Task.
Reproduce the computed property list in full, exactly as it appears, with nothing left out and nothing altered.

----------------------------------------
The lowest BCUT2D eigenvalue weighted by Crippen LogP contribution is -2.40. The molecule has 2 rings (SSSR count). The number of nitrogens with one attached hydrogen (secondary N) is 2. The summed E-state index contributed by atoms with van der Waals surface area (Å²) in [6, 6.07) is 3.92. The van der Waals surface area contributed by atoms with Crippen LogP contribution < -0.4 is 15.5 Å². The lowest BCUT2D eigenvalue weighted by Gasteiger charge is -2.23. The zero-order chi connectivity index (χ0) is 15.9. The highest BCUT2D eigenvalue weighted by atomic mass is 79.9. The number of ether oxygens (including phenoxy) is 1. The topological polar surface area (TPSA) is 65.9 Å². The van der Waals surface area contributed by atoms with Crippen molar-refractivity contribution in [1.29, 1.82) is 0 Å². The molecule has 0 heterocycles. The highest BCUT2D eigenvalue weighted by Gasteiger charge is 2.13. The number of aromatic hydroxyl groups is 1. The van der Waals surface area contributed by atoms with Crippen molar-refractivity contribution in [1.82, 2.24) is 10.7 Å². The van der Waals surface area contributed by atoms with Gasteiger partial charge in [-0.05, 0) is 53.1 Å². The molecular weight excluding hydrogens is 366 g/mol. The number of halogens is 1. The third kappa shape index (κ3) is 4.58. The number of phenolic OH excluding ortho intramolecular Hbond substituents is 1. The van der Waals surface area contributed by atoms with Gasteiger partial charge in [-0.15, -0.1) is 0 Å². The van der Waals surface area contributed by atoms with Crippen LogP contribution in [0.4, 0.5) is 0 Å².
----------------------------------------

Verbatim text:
The lowest BCUT2D eigenvalue weighted by Crippen LogP contribution is -2.40. The molecule has 2 rings (SSSR count). The number of nitrogens with one attached hydrogen (secondary N) is 2. The summed E-state index contributed by atoms with van der Waals surface area (Å²) in [6, 6.07) is 3.92. The van der Waals surface area contributed by atoms with Crippen LogP contribution < -0.4 is 15.5 Å². The lowest BCUT2D eigenvalue weighted by Gasteiger charge is -2.23. The zero-order chi connectivity index (χ0) is 15.9. The highest BCUT2D eigenvalue weighted by atomic mass is 79.9. The number of ether oxygens (including phenoxy) is 1. The topological polar surface area (TPSA) is 65.9 Å². The van der Waals surface area contributed by atoms with Crippen molar-refractivity contribution in [1.29, 1.82) is 0 Å². The molecule has 0 heterocycles. The highest BCUT2D eigenvalue weighted by Gasteiger charge is 2.13. The number of aromatic hydroxyl groups is 1. The van der Waals surface area contributed by atoms with Crippen molar-refractivity contribution in [1.82, 2.24) is 10.7 Å². The van der Waals surface area contributed by atoms with Gasteiger partial charge in [-0.05, 0) is 53.1 Å². The molecular weight excluding hydrogens is 366 g/mol. The number of halogens is 1. The third kappa shape index (κ3) is 4.58. The number of phenolic OH excluding ortho intramolecular Hbond substituents is 1. The van der Waals surface area contributed by atoms with Gasteiger partial charge in [-0.15, -0.1) is 0 Å². The van der Waals surface area contributed by atoms with Crippen LogP contribution in [0.4, 0.5) is 0 Å².